(Last Updated On: July 31, 2017)
This TR will never do this trail justice. I wish I was a master of words, capable of describing the jaw-dropping nature of this ride. Around every corner, around every bend, this ride brings out exclamations of oohs and ahhs. As an anecdote, I took well over 200 photos on this ride- and very few of them were shot on continuous shooting mode. It’s that kind of ride. You’re very likely to see large herds of Elk, you’re not likely to see people (our tally, over the course of 10 hours- 1 thru-hiker, 2 horseback riders, 2 ATV’s near Carson Pass). We spent roughly 6 hours straight above treeline, traveling from one high basin to the next. The Cataract Ridge portion of the Colorado Trail contains its highest point, at 13,200′. I would honestly say that anyone within 10 hours of Cataract Ridge trail is doing themselves a huge disservice by not riding this trail. Consider making an alpine weekend out of it by combining it with Snow Mesa-Miner’s Creek.
You might be asking yourself, “Why describe such an awesome ride, why not keep it to yourself?”. One answer is that this trail is far from everything- the closest towns are Lake City and Creede, neither of which is known for mountain biking, so the trailhead is a couple of hours away from any town with a bike culture- namely Gunnison and South Fork. The other, and more important answer, is that this trail is threatened by Wilderness designation, an absolute travesty in my mind given the fact that the area is heavily grazed by both cows and sheep, and will continue to be even after Wilderness designation. Ride this trail, and then scream bloody murder to your representatives. IMBA is (hopefully) on the case.
I’d like to offer up some advice to anyone heading out this way. This route that includes the Cataract Ridge trail takes you out there. You’ll be exposed to bad weather for a long time, there are very few escapes, and some of the escapes will take you to Silverton- a long way from the trailhead which is closer to Creede. In addition to whatever you usually bring, I’d add a water filter, lighter/matches, warm clothes, and even a headlamp. Also, keep in mind that the Cataract Ridge trail is new as of 2009- this is something neither of our maps showed, nor did any of us know. We easily spent an hour completely confused by our outdated maps. Here’s a new map and website with more maps for more clarity:
On to the good stuff. The trailhead is located at the West end of the Rio Grande Reservoir, at the marked Lost Trail trailhead. The trail is currently under construction and marked “closed-impassable”, but a group of dirtbikers had just finished their ride and confirmed our suspicions that the trail was fine, and only impassable for ATV’s. Lost Trail climbs steeply and is a wide ATV trail, which made it easier to gain the 2,000′ or so to treeline.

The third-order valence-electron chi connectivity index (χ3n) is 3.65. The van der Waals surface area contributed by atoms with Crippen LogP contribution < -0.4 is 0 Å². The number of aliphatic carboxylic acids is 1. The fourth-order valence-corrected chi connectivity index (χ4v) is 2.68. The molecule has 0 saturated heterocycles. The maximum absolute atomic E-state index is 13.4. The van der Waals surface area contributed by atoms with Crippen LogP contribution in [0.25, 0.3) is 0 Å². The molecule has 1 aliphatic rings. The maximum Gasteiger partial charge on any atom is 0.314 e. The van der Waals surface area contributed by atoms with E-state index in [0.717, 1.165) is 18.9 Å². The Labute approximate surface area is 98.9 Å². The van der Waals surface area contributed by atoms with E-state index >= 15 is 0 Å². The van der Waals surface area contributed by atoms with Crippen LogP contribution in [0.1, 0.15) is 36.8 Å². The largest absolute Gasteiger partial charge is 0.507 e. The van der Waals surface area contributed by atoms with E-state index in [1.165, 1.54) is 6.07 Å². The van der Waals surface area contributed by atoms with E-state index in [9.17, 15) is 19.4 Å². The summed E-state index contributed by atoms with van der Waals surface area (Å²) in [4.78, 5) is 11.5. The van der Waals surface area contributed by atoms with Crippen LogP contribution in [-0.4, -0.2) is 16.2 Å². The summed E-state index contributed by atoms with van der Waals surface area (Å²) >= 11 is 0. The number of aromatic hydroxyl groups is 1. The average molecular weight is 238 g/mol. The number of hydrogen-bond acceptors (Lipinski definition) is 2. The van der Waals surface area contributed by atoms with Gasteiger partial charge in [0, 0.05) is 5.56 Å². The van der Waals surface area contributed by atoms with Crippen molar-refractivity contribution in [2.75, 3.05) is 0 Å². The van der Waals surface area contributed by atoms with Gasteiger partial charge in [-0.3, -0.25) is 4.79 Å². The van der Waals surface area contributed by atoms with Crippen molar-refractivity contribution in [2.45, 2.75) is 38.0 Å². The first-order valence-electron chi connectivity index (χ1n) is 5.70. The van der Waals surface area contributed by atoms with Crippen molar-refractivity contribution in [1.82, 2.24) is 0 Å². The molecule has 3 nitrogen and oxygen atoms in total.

You could see the last part of Lost Trail for a while, and it was every bit as steep as it looked:
At least this Eagle kept us company:
The hike-a-bike finished off our elevation gain to reach treeline, and we wouldn’t see trees again until the sun was going down. We made the turn onto the Colorado Trail (CT) and the quality instantly ramped up a few notches. Danny:
We reached the top of the first climb, the CT’s high point and started down towards Cataract Lake. Chad:
NW Pole Creek Mountain:
Cataract Lake and Sunshine Peak (right):
Chad and Cataract Lake:
Danny and Chad nearing the top of the 2nd climb. There were at least 4 climbs on the CT section; some big, some small; some with hike-a-bike, some without.
Danny checking out Niagara Peak. Needless to say, we were scoping some winter lines out here:
Sheep Mountain in the foreground, Vestal left, Arrow right:
Chad, Danny, Sheep Mountain:
Finally, we reached West Pole Creek. The Colorado Trail continues to Stony Pass and onward to Silverton from there. West Pole Creek seems like the best option to drop off the CT, although Middle Pole Creek also has a trail. We ran into an equestrian here and he explained the situation with the recent trail re-route, and let Danny and Chad use his water purifier (I still had some).
Danny on the final descent. It was sad to leave, but the light was fading fast and it was time to start heading to the car. West Pole Creek is a fun descent with a bit of everything, but it does have some boggy sections and cows.
The light was amazing as the sun went down:
Danny taking one last look at where we’d been:
As you can probably tell, we were about to become officially “nighted”. No matter, we had about an hour remaining on the Stony Pass road (FS520) before we’d get back to the start. I can’t speak for Danny or Chad, but I was so stoked I didn’t even care. We even had some moonlight to guide our way. The main concern at that point was getting some dinner. Since we got to the truck around 9pm, we assumed nothing in Creede, about a half hour away, would still be serving food. So, we hightailed it towards home, likewise thinking nothing in Lake City would be open either. We rolled into Lake City a bit before 11pm and the sign at Mean Jean’s coffeehouse said “Open”. We rolled in and they were kind enough to serve us some delicious Chicken Fajita Burritos despite the fact it was just minutes before they were hoping to close. Turns out Jean isn’t so mean after all.
Thanks, Jarrett, for staying on my case to ride this thing!
By the numbers: 36.3miles, 5hr, 55min ride time, 10 hours out (much of it looking at a map). The numbers tell the story- there is some elevation gain to be had, at altitude.
If you’re interested in riding Cataract Ridge Trail, check out our Colorado Trail Mountain Biking Guide.
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